I recently returned from a trip that took me by air to three Latin American countries – Panama, Argentina and Costa Rica (I also visited Uruguay, but by boat). At one airport on my trip, after 12 wearying hours of traveling, including seven straight hours in a coach seat, I was directed to a huge, dingy arrivals hall without air conditioning (and it was hot), where I waited over 40 minutes with hundreds of other tired, hot travelers to have a disinterested bureaucrat stamp my passport without asking me a single question. After another wait of 40 minutes (in a room also without air conditioning) for my luggage, I finally was able to go outside to look for a cab. One nowhere near the front of a long line of licensed cabs called out to me, so I got in. When I told him where I was going (a hotel near the airport, not the urban center) he cursed me and tried to hold me up for an exorbitant fixed fare, though local law requires cabs to use meters. When I threatened to report him if he didn’t turn on the meter, he acquiesced, muttering “it’ll be the same.” Of course, it wasn’t – it was just over half what he initially had asked for.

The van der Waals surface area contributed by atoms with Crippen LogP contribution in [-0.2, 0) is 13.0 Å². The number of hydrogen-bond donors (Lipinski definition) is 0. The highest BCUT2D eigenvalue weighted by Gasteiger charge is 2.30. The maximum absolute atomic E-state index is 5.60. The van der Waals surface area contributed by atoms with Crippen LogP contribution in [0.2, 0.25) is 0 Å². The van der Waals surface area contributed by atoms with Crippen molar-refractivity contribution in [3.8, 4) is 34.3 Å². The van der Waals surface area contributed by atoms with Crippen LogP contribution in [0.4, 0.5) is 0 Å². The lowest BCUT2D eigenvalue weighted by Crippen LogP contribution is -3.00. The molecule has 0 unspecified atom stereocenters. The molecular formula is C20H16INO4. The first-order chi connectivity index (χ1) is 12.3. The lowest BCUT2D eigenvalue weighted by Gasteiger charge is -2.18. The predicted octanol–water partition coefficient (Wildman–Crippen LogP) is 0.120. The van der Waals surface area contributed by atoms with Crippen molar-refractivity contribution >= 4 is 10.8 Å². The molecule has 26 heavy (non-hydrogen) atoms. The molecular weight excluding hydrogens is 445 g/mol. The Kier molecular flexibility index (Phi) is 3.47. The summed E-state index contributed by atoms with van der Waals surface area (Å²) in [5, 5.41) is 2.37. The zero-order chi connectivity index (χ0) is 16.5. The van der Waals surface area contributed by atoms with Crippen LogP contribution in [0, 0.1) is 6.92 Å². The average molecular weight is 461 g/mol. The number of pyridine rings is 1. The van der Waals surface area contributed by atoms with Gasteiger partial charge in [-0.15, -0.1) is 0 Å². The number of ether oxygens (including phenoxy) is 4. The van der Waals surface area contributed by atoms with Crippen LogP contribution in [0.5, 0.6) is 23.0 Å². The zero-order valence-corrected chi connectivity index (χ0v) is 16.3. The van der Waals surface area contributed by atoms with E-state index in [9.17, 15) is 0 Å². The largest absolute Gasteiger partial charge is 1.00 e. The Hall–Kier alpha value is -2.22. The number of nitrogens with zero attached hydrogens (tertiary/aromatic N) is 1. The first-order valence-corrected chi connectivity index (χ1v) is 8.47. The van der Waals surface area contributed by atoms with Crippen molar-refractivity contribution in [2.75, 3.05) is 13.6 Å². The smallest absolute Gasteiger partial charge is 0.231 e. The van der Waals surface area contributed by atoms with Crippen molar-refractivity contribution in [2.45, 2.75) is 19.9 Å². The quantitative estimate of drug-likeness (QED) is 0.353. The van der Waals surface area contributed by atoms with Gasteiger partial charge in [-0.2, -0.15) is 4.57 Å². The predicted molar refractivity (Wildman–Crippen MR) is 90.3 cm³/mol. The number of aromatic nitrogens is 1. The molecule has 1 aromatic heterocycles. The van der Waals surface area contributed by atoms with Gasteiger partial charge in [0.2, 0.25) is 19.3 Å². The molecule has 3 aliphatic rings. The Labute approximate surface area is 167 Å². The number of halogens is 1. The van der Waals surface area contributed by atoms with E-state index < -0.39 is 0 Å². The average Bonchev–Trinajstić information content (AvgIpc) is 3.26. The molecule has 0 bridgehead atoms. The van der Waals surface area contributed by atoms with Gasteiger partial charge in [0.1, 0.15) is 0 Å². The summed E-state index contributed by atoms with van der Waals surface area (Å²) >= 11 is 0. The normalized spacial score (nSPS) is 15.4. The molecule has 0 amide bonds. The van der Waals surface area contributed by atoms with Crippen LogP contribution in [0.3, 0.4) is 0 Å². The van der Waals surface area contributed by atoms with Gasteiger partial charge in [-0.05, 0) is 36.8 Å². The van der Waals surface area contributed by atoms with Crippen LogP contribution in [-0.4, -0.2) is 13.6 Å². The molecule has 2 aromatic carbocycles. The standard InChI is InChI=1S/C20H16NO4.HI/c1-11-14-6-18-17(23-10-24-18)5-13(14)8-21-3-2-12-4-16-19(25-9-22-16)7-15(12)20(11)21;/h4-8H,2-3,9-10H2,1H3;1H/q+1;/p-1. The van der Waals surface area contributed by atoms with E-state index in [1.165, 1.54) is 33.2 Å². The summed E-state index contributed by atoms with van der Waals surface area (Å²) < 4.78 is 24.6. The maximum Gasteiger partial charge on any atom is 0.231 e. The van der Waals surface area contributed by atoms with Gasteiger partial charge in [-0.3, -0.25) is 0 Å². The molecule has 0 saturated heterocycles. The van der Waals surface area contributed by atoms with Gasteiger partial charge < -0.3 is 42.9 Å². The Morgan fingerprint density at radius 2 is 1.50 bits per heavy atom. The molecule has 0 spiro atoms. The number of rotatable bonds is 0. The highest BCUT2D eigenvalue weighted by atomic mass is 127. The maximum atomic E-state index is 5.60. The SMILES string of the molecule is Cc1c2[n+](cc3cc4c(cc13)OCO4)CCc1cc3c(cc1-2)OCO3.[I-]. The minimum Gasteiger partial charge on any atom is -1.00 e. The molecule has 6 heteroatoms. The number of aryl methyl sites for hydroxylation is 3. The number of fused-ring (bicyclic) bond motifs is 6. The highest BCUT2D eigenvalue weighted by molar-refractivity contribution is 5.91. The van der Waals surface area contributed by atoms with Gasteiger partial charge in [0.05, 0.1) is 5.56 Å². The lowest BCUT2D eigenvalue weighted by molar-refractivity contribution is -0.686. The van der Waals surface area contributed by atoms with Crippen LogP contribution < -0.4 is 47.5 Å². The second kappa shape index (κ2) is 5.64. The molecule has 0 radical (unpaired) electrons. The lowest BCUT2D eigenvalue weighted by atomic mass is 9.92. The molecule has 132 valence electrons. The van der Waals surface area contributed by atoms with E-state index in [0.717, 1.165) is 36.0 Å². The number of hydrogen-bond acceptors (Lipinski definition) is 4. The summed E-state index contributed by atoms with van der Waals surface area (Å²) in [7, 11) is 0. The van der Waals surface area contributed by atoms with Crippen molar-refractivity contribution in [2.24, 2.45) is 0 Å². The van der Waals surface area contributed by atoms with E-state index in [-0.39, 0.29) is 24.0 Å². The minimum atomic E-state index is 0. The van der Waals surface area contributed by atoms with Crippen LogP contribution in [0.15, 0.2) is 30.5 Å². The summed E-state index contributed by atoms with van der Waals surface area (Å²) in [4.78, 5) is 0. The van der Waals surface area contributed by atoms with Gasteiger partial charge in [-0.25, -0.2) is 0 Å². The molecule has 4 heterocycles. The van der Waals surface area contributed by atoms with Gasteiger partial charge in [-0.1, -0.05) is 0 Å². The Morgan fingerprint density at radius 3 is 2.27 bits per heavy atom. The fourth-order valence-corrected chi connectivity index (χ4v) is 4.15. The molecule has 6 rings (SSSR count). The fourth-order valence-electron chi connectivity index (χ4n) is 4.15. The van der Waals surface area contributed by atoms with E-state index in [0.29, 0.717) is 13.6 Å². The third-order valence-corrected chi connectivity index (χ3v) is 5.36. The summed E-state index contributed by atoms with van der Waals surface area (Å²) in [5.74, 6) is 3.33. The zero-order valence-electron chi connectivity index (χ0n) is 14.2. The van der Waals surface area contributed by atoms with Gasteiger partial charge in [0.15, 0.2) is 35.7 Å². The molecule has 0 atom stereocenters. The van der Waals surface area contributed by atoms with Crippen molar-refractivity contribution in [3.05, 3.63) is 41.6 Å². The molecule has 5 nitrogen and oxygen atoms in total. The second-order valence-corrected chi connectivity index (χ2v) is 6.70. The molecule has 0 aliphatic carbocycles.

Can you guess the airport at which this scene took place? If you guessed JFK in New York upon my return, you’d be right. The three international airports in Latin America that I experienced were all modern, air conditioned, and the entry procedures were efficient and quick.
Smart governments know that good airports are huge economic drivers, and can shape visitors’ attitudes toward a place by the initial impressions they instill. The local leaders who pushed through the renovation of the Albany International Airport a few decades ago knew this, and I believe their good work has paid off. The Port Authority of NY and NJ, which runs the JFK airport, has promised a new JFK. It can’t come soon enough.